The most essential part of any camping equipment is your sleep system. Your whole game is thrown off if you’re not well rested. I used to sing the praises of the Teton Sports ComfortLite. Now that I’ve upgraded my tent to a 2013 Subaru Outback, the ComfortLites just aren’t cutting it. I decided to go all out and invested in the Exped MegaMat Duo 10 as my car camping mattress of choice.
Exped Mega Mat Duo Stats
|Top Fabric||50 D Polyester, TPU Polyether film laminate, hydrolysis resistant, honeycomb embossed, Oeko-Tex® 100 certified|
|Bottom Fabric||75 D Polyester, TPU Polyether film laminate, hydrolysis resistant, Oeko-Tex® 100 certified|
|Insulation||16 kg/m² opencell PU foam, Oekotex 100 certified|
The number one reason why I picked the Exped MegaMat Duo 10 is because it fits perfectly in the back of a 2013 (and also 2019) Subaru Outback with the seats folded down. The dimensions for the MegaMat Duo 10 are 72 x 41 x 3.9 inches. Exped claims that it packs down to 22 x 11 inches in the provided carrying case (stuff sack is laughable here). Realistically, the packed size is 22 x 17 x 14 inches. (Or maybe I’m the only one incapable of rolling sleeping pads back to their original size.) Packability is not an issue for me because this mostly lives in the back of my Subaru.
Taller sleepers might have to curl up or sleep diagonally. My 5’ tall self starfishes on this mattress. It sleeps two people, comfortably for me. Not sure about my companions, but none of them have complained about lack of room.
Inflating the Exped MegaMat Duo 10
Two valves are located at the foot of the pad, one for inflating, and one for deflating. The Exped MegaMat Duo self-inflates. When you first get it, the instructions say let it self inflate and leave for two days. The MegaMat Duo 10 arrived in the mail and I headed off on a 2 week road-trip the next day, so I did not do that. It did not affect the self-inflating capabilities of my MegaMat Duo. The intake valve also has a release flap so you can adjust the firmness to your liking without deflating the whole mattress.
If you’re in a time crunch, use the included hand pump to inflate the Exped MegaMat Duo. Apparently, the toggle on the inflate valve helps the pad take in air faster by inserting it into the inflate valve. This is not something that I was aware of. I always thought it was an annoying keychain thing that got in the way every time I tried to close the valve. You can also blow it up by mouth, but this seems silly to me, so I have never done that.
It takes some time for the mattress to inflate, but I’ve personally never timed it. I’ll typically open the inflate valve once I get to my destination. I like my mattress on the firmer end, so once I’m ready for bed, I’ll top it off with the hand pump to get it completely full. I fully self-inflated the Exped on accident when I closed the deflate valve and left the inflate valve open and drove from the Bay Area to Tuolumne Meadows. It was very firm when I got to my destination.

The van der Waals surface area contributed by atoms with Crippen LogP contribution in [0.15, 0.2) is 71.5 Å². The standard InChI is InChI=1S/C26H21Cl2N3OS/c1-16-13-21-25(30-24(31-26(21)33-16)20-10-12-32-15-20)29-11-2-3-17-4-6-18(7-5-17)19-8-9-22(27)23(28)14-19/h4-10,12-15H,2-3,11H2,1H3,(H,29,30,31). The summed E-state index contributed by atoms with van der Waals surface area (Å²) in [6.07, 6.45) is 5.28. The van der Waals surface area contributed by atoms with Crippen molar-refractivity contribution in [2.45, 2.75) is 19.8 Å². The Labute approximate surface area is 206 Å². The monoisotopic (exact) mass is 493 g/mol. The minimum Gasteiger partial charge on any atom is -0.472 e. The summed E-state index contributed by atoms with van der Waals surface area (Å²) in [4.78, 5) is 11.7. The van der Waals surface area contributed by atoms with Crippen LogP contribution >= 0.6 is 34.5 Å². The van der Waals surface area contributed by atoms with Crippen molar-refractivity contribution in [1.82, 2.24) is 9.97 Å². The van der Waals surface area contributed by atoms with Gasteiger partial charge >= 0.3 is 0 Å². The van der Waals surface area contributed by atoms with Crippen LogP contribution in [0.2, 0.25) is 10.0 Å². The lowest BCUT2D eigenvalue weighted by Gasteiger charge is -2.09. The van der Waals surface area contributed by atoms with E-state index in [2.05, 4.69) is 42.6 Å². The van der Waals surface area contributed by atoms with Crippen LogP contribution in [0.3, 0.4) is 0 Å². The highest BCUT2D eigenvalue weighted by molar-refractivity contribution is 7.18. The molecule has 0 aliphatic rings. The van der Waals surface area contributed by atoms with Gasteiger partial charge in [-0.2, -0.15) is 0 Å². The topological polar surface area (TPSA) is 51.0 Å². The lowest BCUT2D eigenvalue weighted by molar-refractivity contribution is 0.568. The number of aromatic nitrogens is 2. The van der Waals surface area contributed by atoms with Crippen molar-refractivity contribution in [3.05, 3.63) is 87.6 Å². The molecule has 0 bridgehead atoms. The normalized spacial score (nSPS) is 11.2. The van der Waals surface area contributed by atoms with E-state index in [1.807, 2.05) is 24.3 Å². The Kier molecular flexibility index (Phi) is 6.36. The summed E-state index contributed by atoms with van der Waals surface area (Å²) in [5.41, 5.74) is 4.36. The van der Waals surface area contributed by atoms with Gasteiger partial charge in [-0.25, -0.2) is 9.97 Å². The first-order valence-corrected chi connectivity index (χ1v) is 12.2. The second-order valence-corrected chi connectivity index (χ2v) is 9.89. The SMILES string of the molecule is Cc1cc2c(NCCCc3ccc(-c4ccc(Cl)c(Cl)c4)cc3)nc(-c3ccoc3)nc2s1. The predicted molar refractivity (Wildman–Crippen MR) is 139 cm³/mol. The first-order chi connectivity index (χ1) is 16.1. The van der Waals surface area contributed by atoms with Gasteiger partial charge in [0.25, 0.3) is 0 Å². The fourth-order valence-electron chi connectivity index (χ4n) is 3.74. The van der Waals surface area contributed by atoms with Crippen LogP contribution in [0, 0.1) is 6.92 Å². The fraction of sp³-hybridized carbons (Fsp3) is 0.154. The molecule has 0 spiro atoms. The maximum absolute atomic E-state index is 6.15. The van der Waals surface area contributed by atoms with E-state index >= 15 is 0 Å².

Because it’s a $369 mattress, I’m very careful about opening the deflate valve whenever I need to drive my car somewhere. The mattress volume and air pressure change based on elevation and temperature, so I don’t want to risk accidentally popping it. That’d be an expensive mistake, even if the MegaMat Duo does come with a patch kit.
To deflate the pad, open the deflate valve and roll the pad. I usually lay on top of the whole thing to squeeze all the air out.
What is the MegaMat Duo made of?
The MegaMat Duo is constructed with high-grade open-cell polyurethane foam. Horizontal air channels run through the pad to reduce weight. I’ve fallen asleep on top of the pad without inflating it, and it’s still incredibly comfortable.
The top of the pad is made of a stretch tricot fabric. It’s soft, and comfortable, and not at all crinkly. It’s pretty staticky, though. Hair, dust, and dirt stick to it like glue. Exped sells a Mat Sheet, but it’s $59. I went to Marshalls and picked up a full sheet set for under $20. (Then you also get a flat sheet and pillow cases for your new mattress!) The fitted sheet runs a little large for the Exped. Excess fabric tucks beneath the mattress, protecting it from other debris lounging on the weather mats of my car.
You can set it up like a real bed, or you can sleeping bag it. If it’s just me, I’m rocking my single sleeping bag in there like a caterpillar in a cocoon. If someone is sleeping in the car with me, I’ll pull out my double sleeping bag, the Sierra Designs Frontcountry Bed. The R-value of the Exped MegaMat Duo is 9.5, aka it’s pretty freakin’ warm.
Storing the Exped MegaMat Duo
When you’re not using it, Exped recommends storing the MegaMat Duo unrolled with both valves open. But who has that kind of storage space? Mine lives rolled up in its carry sack, or doubles as a guest bed, when it’s not in my Subaru.
Would I buy the Exped MegaMat Duo again?
Absolutely. This thing has leveled up my car camping game. It also doubles as a guest mattress in my home. The cons of the mattress are little nitpicky things. Now that I have it, I couldn’t imagine hitting the road without it. Sometimes I wonder how I went this long without one. I’ve yet to use it in an actual tent, but you bet the next time I’m actually camping with a car, this is coming with me.
It’s an investment at $369, but you can’t put a price on a good night’s sleep. Sometimes you can usually find it on sale at CampSaver.
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